Depth-related Barriers to Genetic Connectivity Among Northwestern Atlantic Lophelia pertusa Populations

Cheryl Morrison1, Aaron Aunins1, Jay J Lunden2, Sandra Brooke3 and Steve W Ross4, (1)USGS Leetown Science Center, Kearneysville, WV, United States, (2)Haverford College, Haverford, PA, United States, (3)Florida State University, Coastal and Marine Lab, Tallahassee, FL, United States, (4)University of North Carolina, Wilmington, Center for Marine Science, Wilmington, NC, United States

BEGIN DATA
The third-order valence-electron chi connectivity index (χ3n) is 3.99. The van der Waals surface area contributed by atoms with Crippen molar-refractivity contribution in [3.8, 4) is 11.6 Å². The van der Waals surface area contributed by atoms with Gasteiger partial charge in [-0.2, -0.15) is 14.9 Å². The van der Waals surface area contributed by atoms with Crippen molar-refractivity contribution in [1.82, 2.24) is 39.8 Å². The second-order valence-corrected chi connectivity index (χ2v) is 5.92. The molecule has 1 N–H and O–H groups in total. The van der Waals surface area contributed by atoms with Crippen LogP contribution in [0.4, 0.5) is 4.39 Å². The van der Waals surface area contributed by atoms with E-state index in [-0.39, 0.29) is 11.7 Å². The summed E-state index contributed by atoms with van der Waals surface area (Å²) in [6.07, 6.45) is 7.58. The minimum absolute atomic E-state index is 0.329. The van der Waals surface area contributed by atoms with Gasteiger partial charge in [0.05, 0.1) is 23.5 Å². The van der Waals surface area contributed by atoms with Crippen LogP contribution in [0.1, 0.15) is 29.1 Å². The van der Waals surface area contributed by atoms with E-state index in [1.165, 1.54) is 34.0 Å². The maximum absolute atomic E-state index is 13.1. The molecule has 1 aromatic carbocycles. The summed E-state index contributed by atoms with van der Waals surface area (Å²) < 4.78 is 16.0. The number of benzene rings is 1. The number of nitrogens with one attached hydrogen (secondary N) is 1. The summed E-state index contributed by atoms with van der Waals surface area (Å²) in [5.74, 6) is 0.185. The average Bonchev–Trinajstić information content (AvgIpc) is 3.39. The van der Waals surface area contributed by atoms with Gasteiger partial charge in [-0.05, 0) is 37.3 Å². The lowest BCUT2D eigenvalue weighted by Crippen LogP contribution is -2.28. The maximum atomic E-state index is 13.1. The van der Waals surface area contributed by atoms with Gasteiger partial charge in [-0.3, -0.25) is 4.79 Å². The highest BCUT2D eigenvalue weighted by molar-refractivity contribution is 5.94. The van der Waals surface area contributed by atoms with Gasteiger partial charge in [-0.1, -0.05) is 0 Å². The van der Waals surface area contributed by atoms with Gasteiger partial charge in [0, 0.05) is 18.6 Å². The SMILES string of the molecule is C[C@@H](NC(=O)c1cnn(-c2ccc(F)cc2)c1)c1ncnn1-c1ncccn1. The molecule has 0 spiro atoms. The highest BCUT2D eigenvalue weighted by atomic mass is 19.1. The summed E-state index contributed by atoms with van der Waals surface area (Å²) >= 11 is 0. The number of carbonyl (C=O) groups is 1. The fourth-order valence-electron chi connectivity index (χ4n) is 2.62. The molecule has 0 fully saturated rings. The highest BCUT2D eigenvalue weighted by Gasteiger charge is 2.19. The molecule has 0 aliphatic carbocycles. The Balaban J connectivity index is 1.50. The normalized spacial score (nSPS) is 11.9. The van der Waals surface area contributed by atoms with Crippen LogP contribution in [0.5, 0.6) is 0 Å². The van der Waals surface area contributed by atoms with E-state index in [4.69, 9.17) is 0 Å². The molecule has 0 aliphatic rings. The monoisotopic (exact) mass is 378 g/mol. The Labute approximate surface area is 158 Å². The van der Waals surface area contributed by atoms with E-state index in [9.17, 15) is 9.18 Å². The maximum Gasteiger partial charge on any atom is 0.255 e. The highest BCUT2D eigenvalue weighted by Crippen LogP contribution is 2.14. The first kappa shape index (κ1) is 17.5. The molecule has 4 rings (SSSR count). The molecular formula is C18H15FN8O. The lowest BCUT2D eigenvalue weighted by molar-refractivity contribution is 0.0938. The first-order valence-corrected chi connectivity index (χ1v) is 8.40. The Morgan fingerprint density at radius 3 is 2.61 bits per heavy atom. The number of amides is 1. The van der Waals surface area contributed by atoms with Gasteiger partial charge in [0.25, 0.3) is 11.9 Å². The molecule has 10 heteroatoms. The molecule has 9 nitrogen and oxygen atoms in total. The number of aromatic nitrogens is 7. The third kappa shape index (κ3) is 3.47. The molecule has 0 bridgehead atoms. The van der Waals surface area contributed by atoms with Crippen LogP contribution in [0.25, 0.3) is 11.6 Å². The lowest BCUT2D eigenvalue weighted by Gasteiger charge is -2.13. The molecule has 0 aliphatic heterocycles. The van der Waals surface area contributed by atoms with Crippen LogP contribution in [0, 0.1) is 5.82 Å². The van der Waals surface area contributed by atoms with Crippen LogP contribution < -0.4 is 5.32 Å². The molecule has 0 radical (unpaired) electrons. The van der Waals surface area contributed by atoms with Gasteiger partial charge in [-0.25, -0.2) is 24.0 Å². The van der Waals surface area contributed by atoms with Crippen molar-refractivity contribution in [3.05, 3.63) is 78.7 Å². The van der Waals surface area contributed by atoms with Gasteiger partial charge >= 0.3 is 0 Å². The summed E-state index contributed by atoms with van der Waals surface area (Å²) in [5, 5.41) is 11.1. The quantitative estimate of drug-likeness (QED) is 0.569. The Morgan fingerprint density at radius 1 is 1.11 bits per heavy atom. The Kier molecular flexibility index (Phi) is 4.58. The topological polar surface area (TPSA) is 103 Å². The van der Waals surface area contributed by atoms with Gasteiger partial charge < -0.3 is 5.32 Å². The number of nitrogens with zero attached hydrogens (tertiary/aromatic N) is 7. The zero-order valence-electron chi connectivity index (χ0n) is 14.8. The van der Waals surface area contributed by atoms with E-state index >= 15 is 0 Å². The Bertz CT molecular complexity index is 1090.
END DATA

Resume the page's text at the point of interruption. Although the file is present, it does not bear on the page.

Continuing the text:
The cold-water coral Lophelia pertusa is a cosmopolitan species and a major constituent of deep-water coral banks in the Northwestern Atlantic Ocean. Extrapolation from recent multibeam mapping data and visual observations revealed a greater extent of deep coral habitat off the southeastern U.S. coast than previously known. Knowledge regarding the degree of connectivity between L. pertusa populations off the southeastern U.S. coast and the Gulf of Mexico is imperative to effective management and mitigation efforts given that the degree of connectivity will influence the stability of populations over time (resilience) as well as their probability of recovery from potential anthropogenic impacts. Recent L. pertusa collections expanded the geographic coverage (waters off Florida through the mid-Atlantic) and depth range (215- 800m), allowing for a more thorough investigation into the forces that structure populations. Thirteen highly variable microsatellite markers were used to genotype over 400 samples of L. pertusa representing fourteen deep reefs and canyon locations. Like previous analyses, discontinuity was detected between the Gulf of Mexico and Northwestern Atlantic populations offshore of the southeastern coast. However, weak yet significant genetic structuring was detected among L. pertusa locations off the southeastern coast, suggesting limited connectivity. An isolation-by-depth pattern of gene flow was supported, with genetic distinction apparent among populations shallower and deeper than 500 m, which may be explained by different water masses these populations experience. To expand the geographic scope of connectivity analyses and improve predictions and decision making leading to wise resource management across the North Atlantic Ocean, restriction site associated DNA sequencing (RADseq) will be coordinated through the NOAA Atlantic Seafloor Partnership for Integrated Research and Exploration (ASPIRE) and European Union’s Horizon 2020 (ATLAS) campaigns.